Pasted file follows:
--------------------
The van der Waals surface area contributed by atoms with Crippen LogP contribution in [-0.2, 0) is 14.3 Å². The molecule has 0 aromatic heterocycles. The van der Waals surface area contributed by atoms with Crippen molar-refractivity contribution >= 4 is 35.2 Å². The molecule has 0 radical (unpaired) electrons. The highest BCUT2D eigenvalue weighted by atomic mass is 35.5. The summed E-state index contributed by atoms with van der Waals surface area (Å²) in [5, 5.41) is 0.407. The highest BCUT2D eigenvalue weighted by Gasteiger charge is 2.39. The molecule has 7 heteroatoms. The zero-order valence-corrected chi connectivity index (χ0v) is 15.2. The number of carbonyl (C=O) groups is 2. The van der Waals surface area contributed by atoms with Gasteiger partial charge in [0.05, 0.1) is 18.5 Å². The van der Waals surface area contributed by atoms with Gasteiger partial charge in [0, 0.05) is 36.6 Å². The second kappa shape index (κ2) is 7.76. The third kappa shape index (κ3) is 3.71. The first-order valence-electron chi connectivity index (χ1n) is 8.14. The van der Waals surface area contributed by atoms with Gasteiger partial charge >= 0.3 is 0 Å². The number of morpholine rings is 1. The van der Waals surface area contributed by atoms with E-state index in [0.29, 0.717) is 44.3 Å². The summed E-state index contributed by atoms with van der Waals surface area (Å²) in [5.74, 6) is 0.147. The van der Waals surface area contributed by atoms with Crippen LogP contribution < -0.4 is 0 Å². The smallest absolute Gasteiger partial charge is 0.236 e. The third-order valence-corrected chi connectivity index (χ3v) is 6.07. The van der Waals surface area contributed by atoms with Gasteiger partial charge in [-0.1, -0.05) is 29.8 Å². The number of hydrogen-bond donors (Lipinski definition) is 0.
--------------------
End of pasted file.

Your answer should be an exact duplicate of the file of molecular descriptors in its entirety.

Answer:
The van der Waals surface area contributed by atoms with Crippen LogP contribution in [-0.2, 0) is 14.3 Å². The molecule has 0 aromatic heterocycles. The van der Waals surface area contributed by atoms with Crippen molar-refractivity contribution >= 4 is 35.2 Å². The molecule has 0 radical (unpaired) electrons. The highest BCUT2D eigenvalue weighted by atomic mass is 35.5. The summed E-state index contributed by atoms with van der Waals surface area (Å²) in [5, 5.41) is 0.407. The highest BCUT2D eigenvalue weighted by Gasteiger charge is 2.39. The molecule has 7 heteroatoms. The zero-order valence-corrected chi connectivity index (χ0v) is 15.2. The number of carbonyl (C=O) groups is 2. The van der Waals surface area contributed by atoms with Gasteiger partial charge in [0.05, 0.1) is 18.5 Å². The van der Waals surface area contributed by atoms with Gasteiger partial charge in [0, 0.05) is 36.6 Å². The second kappa shape index (κ2) is 7.76. The third kappa shape index (κ3) is 3.71. The first-order valence-electron chi connectivity index (χ1n) is 8.14. The van der Waals surface area contributed by atoms with Gasteiger partial charge >= 0.3 is 0 Å². The number of morpholine rings is 1. The van der Waals surface area contributed by atoms with E-state index in [0.29, 0.717) is 44.3 Å². The summed E-state index contributed by atoms with van der Waals surface area (Å²) in [5.74, 6) is 0.147. The van der Waals surface area contributed by atoms with Crippen LogP contribution < -0.4 is 0 Å². The smallest absolute Gasteiger partial charge is 0.236 e. The third-order valence-corrected chi connectivity index (χ3v) is 6.07. The van der Waals surface area contributed by atoms with Gasteiger partial charge in [-0.1, -0.05) is 29.8 Å². The number of hydrogen-bond donors (Lipinski definition) is 0.